TORONTO — The September consumer price report for Canada showed the headline index rose 0.2 percent in the month, which was in line with expectations, RBC Economics Research reported today.
“However, the core rate ran much hotter than expected rising 0.5 percent in the month, more than double the expected 0.2 percent rise,” said Dawn Desjardins, assistant chief economist. “The year-over-year headline inflation rate edged up to 3.2 percent in September from August’s 3.1 percent pace. The annual core rate was 2.2 percent, above the 1.9 percent recorded in August.”
Women’s clothing prices spurted by 10.5 percent in the month of September, which, supplemented by rising tuition fees (4.2 percent), car prices, and air transportation costs, boosted the inflation rates. Financial services costs also rose 4.8 percent in the month. Moderating these increases were declines in electricity costs (which partially reversed increases in July and August) and insurance costs.
The rise in the headline rate was also dampened by declining prices for fresh fruit and vegetables, and gasoline, three items that are not included in the core measure. The unexpected rise in vehicle prices and larger than seasonal increase in clothing prices accounted for about 0.2 percent of the monthly increase.
“We expected that with the end of the supply-chain constraints in the auto industry, prices would move lower as dealers put discounts in place,” said Desjardins.
Compared to September 2010, prices for gasoline were up 22.7 percent, fuel oil prices rose 27.4 percent, vehicle insurance premiums rose 5.6 percent, and food from restaurants and meat prices were also higher. At the same time, mortgage interest costs, furniture prices, computer equipment, and natural gas prices declined. On balance, the annual inflation rates, both headline and core, moved higher in the month, said Desjardins.
The overall inflation rate averaged 3.0 percent in the third quarter of 2011, slightly higher than the Bank of Canada’s July forecast of 2.8 percent.
“With the gradual deceleration in gasoline price inflation that began in the summer likely to continue, the headline rate is forecasted to fall in the fourth quarter of the year and move closer to the bank’s 2 percent target,” said Desjardins. “Additionally, the economy’s slower than expected second-quarter performance will limit price pressures in the near term, thereby resulting in the core measure (which excludes gasoline) also easing.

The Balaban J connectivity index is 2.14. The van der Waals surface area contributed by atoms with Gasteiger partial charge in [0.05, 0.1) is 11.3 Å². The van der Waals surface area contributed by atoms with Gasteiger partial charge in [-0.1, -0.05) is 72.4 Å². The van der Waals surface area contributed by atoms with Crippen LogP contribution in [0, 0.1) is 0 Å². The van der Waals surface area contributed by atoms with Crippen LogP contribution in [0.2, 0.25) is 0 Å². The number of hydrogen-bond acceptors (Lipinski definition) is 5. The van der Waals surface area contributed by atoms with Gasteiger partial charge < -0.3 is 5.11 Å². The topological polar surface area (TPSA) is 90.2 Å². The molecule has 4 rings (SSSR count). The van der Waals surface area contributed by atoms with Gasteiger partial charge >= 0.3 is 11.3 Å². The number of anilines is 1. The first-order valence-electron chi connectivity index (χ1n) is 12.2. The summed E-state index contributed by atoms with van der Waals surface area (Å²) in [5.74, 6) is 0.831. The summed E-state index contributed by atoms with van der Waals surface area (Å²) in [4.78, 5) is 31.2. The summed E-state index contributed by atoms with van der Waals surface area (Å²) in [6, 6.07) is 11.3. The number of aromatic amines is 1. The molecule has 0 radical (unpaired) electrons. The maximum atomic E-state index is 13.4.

“Recent data indicate that the pace of GDP growth rebounded in the third quarter after a disappointing 0.4 percent drop in the second quarter,” she explained. “However, growth is likely to remain modest with external developments weighing on momentum. With the economy growing at a slower than expected pace during the middle part of 2011, the bank’s estimate of the size of the output gap likely increased, suggesting that there is more downside to the outlook for inflation than there was when it released its July forecast.
“Our expectation is that the bank will push forward the estimate of when the output gap will be closed until 2013 from the earlier projection of mid-2012,” said Desjardins. “With the pace of growth expected to remain modest going forward, the Bank is likely to keep policy accommodative in an effort to mitigate the downside risks to the outlook emanating from outside of Canada’s borders.
“Next week’s Bank of Canada rate decision and Monetary Policy Report will provide an update to the Bank’s forecasts, and we expect these will convey the sentiment that the Bank is committed to maintaining the current 1 percent rate until the external headwinds subside,” she added.
SOURCE: RBC Economics Research press release